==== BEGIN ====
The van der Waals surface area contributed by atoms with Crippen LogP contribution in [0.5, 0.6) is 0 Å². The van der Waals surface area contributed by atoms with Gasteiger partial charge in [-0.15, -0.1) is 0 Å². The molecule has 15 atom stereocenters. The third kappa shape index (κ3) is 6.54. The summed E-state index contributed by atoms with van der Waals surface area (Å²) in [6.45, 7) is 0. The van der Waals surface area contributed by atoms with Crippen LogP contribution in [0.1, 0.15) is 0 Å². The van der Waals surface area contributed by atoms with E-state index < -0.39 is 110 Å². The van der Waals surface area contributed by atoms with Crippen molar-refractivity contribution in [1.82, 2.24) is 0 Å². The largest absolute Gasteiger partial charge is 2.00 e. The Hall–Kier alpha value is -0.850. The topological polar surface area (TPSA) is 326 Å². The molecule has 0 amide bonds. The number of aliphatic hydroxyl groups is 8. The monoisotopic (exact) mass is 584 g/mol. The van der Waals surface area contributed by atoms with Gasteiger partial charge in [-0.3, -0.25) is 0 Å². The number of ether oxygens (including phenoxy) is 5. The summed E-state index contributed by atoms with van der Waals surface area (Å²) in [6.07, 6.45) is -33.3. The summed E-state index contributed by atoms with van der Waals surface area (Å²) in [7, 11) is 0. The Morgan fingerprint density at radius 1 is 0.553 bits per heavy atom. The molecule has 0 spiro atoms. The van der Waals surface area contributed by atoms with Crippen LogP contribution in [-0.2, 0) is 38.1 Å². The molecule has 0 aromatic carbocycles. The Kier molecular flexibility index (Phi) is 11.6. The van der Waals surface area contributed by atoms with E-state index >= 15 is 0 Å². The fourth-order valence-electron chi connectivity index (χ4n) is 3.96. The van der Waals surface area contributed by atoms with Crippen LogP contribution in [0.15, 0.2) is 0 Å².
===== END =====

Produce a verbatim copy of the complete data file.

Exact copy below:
The van der Waals surface area contributed by atoms with Crippen LogP contribution in [0.5, 0.6) is 0 Å². The van der Waals surface area contributed by atoms with Gasteiger partial charge in [-0.15, -0.1) is 0 Å². The molecule has 15 atom stereocenters. The third kappa shape index (κ3) is 6.54. The summed E-state index contributed by atoms with van der Waals surface area (Å²) in [6.45, 7) is 0. The van der Waals surface area contributed by atoms with Crippen LogP contribution in [0.1, 0.15) is 0 Å². The van der Waals surface area contributed by atoms with E-state index < -0.39 is 110 Å². The van der Waals surface area contributed by atoms with Crippen molar-refractivity contribution in [1.82, 2.24) is 0 Å². The largest absolute Gasteiger partial charge is 2.00 e. The Hall–Kier alpha value is -0.850. The topological polar surface area (TPSA) is 326 Å². The molecule has 0 amide bonds. The number of aliphatic hydroxyl groups is 8. The monoisotopic (exact) mass is 584 g/mol. The van der Waals surface area contributed by atoms with Gasteiger partial charge in [-0.3, -0.25) is 0 Å². The number of ether oxygens (including phenoxy) is 5. The summed E-state index contributed by atoms with van der Waals surface area (Å²) in [6.07, 6.45) is -33.3. The summed E-state index contributed by atoms with van der Waals surface area (Å²) in [7, 11) is 0. The Morgan fingerprint density at radius 1 is 0.553 bits per heavy atom. The molecule has 0 spiro atoms. The van der Waals surface area contributed by atoms with Crippen LogP contribution in [-0.2, 0) is 38.1 Å². The molecule has 0 aromatic carbocycles. The Kier molecular flexibility index (Phi) is 11.6. The van der Waals surface area contributed by atoms with E-state index >= 15 is 0 Å². The fourth-order valence-electron chi connectivity index (χ4n) is 3.96. The van der Waals surface area contributed by atoms with Crippen LogP contribution in [0.15, 0.2) is 0 Å².